Two members of the Zoukak Theatre Company, Maya Zbib and Omar Abi Azar, visited the ’62 Center for Theatre and Dance on Friday night to lead a theater workshop.
Zoukak is a performance collective based in Beirut, Lebanon, founded by its six original members, including Zbib and Azar, in 2006.
After the 2006 Israeli war in Lebanon that displaced millions of Lebanese citizens, Zoukak began to develop an approach to drama as therapy and a method for social involvement. The members of Zoukak feel that this need was further exacerbated by the siege of Palestinian refugee camp Nahr al-Bared in 2007. In both circumstances, members of Zoukak found themselves making what they refer to as “psycho-social theater interventions.”
Since then, Zoukak has established itself as a collective that transcends borders, both geographically and socially. This collective has done workshops on four different continents, in the hopes of aiding the rehabilitation of incarcerated youth, children with disabilities and women who are victims of domestic abuse, through the power of storytelling.
“We created Zoukak in 2006 from a need to develop a professional continuity for our theater practice, a belief in this practice as a political and social involvement and a faith in collectivity as a position against marginalizing systems,” according to the Company’s website.
Zoukak works toward its mission through performance, teaching writing for the stage and developing improvisational techniques. For the group, it’s not just about the end result but also the process. In a world that is becoming more polarized, more volatile and less collective, Zoukak’s goal is to unite people and share experiences of people from all over the world to create an environment centered around critical thinking about art, marginalization and life.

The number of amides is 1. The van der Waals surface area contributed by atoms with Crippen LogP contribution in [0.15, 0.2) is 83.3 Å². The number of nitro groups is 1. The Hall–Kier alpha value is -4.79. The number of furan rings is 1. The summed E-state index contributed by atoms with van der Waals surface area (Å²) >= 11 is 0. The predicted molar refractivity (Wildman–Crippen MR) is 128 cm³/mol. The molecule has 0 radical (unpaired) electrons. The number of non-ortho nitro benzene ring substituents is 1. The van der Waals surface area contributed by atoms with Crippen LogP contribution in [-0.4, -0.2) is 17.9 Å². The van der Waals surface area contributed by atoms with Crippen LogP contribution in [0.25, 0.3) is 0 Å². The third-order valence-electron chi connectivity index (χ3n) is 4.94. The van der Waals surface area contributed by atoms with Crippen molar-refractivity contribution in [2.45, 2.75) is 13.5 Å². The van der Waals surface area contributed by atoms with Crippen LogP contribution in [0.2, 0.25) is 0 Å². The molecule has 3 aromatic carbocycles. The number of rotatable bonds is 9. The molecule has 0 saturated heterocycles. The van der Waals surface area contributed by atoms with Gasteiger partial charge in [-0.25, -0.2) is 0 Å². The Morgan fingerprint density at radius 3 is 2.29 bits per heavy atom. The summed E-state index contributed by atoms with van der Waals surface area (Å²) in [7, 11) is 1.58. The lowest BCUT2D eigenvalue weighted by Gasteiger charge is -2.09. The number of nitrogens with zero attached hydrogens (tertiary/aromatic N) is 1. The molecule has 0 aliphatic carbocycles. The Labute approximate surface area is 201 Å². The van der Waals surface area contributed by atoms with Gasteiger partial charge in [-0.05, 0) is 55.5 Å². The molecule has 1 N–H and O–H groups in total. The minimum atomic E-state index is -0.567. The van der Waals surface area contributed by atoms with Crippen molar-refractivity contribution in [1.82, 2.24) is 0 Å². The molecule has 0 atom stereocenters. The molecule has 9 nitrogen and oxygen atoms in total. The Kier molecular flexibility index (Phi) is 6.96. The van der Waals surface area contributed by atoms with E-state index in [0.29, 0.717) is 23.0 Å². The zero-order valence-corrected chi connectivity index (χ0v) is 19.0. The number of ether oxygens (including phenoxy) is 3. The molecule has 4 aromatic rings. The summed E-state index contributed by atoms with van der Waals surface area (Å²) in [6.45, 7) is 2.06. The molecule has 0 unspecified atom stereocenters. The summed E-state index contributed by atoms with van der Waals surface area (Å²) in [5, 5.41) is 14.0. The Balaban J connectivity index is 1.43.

After they performed their workshop here at the ’62 Center, Zbib and Azar were kind enough to share some of their experiences working for Zoukak.
How did you get involved in theater?
MZ: We started theater in Beirut. We studied at the Lebanese university there and we formed a theater company when we graduated. We have a theater collective in Beirut called Zoukak Theatre Company. We work in a very non-hierarchical way. We also work a lot with young people and the student populations in Lebanon and abroad.
What brings you here to Williamstown?
OA: [Professor of Theatre] David Eppel was the chair of the department four years ago and saw Maya’s performance at the New York Public Library, and actually invited the performance to Williamstown four years ago. Then, David had the generosity to come to Beirut, and to follow us to India on our tour there, and to see our shows. He wanted us to come and give a workshop to the students in the same way that we work in Beirut.
What advice do you give to young, aspiring actors?
MZ: You have to work a lot, all the time. And read, and move. And be open to share things about yourself and be open receive things from other people. And be present, here and now.
What would be the most common criticism that you give to young actors?
MZ: Don’t be self-involved!
OA: She said it.
What are some of the places that you have gotten to go to?
MZ: We’ve been to India, we’ve been to Europe, to Africa, to the United States, Third World countries, also.
Do you ever feel a bit of a culture shock?
OA: The use is the same, even though the context is different. The context is just a facade.
Some of Zbib’s credits include L, or a Chronicle of Swooning (2009) performed in Nicosia, Limassol and London; The Music Box (2008-2012), performed in Jordan, New York, Tunisia, Luxembourg and Williamstown and Telescope (2007), performed in London, Manchester, Istanbul, Alexandria, Barcelona and Nicosia.
Some of Azar’s credits include Hussein, a one-man performance as a part of the Miniatures project in L’Officina; Marseille; a performance of Hamletmachine (2009) by Heiner Müller and a writing credit for Hamletmachine 2, performed at the Carthage Theater Festival in 2011. Omar has also taught theater at St. Joseph University in Beirut.